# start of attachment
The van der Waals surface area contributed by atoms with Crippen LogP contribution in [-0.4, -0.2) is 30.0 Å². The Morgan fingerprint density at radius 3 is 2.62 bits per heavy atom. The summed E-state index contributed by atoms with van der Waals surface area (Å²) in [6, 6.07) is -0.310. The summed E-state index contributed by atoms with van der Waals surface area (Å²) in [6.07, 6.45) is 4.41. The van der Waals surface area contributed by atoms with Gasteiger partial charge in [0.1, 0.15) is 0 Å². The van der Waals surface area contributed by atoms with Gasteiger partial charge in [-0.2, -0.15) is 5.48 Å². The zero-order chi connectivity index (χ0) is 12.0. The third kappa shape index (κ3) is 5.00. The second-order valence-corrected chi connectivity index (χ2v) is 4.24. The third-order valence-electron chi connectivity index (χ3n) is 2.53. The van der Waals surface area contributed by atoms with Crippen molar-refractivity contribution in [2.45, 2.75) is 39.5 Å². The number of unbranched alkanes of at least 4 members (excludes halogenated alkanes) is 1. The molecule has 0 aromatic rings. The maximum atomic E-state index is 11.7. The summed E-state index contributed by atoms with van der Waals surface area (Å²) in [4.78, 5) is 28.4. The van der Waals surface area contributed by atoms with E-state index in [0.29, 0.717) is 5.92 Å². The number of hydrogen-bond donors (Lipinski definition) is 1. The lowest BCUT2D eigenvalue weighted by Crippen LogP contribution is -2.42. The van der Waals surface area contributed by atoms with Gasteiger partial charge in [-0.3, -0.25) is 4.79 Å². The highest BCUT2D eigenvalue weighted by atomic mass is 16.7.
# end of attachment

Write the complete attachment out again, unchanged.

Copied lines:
The van der Waals surface area contributed by atoms with Crippen LogP contribution in [-0.4, -0.2) is 30.0 Å². The Morgan fingerprint density at radius 3 is 2.62 bits per heavy atom. The summed E-state index contributed by atoms with van der Waals surface area (Å²) in [6, 6.07) is -0.310. The summed E-state index contributed by atoms with van der Waals surface area (Å²) in [6.07, 6.45) is 4.41. The van der Waals surface area contributed by atoms with Gasteiger partial charge in [0.1, 0.15) is 0 Å². The van der Waals surface area contributed by atoms with Gasteiger partial charge in [-0.2, -0.15) is 5.48 Å². The zero-order chi connectivity index (χ0) is 12.0. The third kappa shape index (κ3) is 5.00. The second-order valence-corrected chi connectivity index (χ2v) is 4.24. The third-order valence-electron chi connectivity index (χ3n) is 2.53. The van der Waals surface area contributed by atoms with Crippen molar-refractivity contribution in [2.45, 2.75) is 39.5 Å². The number of unbranched alkanes of at least 4 members (excludes halogenated alkanes) is 1. The molecule has 0 aromatic rings. The maximum atomic E-state index is 11.7. The summed E-state index contributed by atoms with van der Waals surface area (Å²) in [4.78, 5) is 28.4. The van der Waals surface area contributed by atoms with E-state index in [0.29, 0.717) is 5.92 Å². The number of hydrogen-bond donors (Lipinski definition) is 1. The lowest BCUT2D eigenvalue weighted by Crippen LogP contribution is -2.42. The van der Waals surface area contributed by atoms with Gasteiger partial charge in [-0.3, -0.25) is 4.79 Å². The highest BCUT2D eigenvalue weighted by atomic mass is 16.7.